Walking through the passage of the Rathaus I came to the ruins of the old monastery. It was founded in early 12th century by a monk called Erkenbert, so the ruins are known as the Erkenbert ruins.The real name is the church St Maria Magdalena. Until 16th century it was a monastery, today it's mostly used for open air concerts and theatre shows.
The inner yard is fenced in, but you can still see a large part of the wall.
The portal to the western facade is one of my favourite places in Frankenthal. This door shows many ornaments, animals and geomatrical designs, centuries old, making me realize how beautifully the stone masons back then did their job. I really like to go there and just look, and each time I find something else to admire.
It is hard to take a picture, because the alley is very narrow and I can't step back enough.
In the centre of Frankenthal, at the market square there is the city hall, the Rathaus, a brightly coloured building with a passage underneath leading to the ruins of the monastery.
I read that some of the paintings on the walls show scenes from Frankenthal's history. So far I haven't been able to place and date them, that's something I'll try to do again next time.
Frankenthal has no tourist information office, but the information desk in the city hall offers maps and some information material. There is no leaflet explaining the sights in the city centre, though, only information for people moving there. I think with such impressive and old buildings a short leaflet would be a good idea.
There are some short explanations online, but generally the Frankenthal city council doesn't seem to think of their town as very interesting for tourists. They are right in a way, I've been there a couple of times now and I've always taken some pictures, looked around and generally behaved like a tourist - I've always been the only one and people have looked at me curiously.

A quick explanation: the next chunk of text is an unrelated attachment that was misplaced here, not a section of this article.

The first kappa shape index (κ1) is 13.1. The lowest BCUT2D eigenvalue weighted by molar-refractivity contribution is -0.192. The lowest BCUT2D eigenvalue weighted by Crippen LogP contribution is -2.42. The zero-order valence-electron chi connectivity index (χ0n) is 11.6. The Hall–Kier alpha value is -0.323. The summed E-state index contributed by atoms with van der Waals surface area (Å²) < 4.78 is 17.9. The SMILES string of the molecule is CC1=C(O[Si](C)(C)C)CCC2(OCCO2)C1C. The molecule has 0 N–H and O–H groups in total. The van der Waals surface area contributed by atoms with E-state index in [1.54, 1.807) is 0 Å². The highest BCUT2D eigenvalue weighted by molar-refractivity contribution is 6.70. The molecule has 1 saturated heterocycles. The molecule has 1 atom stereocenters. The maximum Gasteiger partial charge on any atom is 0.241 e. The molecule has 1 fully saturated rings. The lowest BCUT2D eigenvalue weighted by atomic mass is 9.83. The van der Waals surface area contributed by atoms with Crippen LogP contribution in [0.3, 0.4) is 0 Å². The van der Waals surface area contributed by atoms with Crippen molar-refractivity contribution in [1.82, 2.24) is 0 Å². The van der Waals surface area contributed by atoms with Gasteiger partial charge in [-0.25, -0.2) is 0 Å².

This is a very impressive building for such a small town!
Part of its fundament used to be the lower part of the tower belonging to the monastery from 12th century.The church was built in early 19th century and looks a bit like a Greek temple
with its columns.
I later found out that it had been built by a student of the architect Weinbrenner, who shaped the city of Karlsruhe and then I realized that the 12 Apostel Church had reminded me of the city church in Karlsruhe, which also seems to be Greek temple.
The church is still used as a Protestant church, but I saw signs leading to church offices, so I suppose it serves two purposes.
It's hard to find detailed information about Frankenthal in guide books, as it's not a main tourist spot.When I was looking for more information, I found a few pages in a guide book about the whole area Mannheim/Ludwigshafen. This book recommended the Brauhaus zur Post as a very good restaurant, so we tried it.
This used to be a brewery and the interior is still kept in the way of a brewery, large kettles (is this the right word? or maybe vats?) used for brewing are right in the main guest room. (Sorry, no picture).
Since the weather was very nice we decided to sit in the large beergarden;it was very comfortable and not loud despite the near-by street.We chose dumplings with mushrooms and salad from the lunch menu. The food was very good, but it took almost 30 minutes to arrive, and there were not that many patrons in the restaurant. Outside two more tables were taken, inside another two or three. It was not as if the place had been very busy.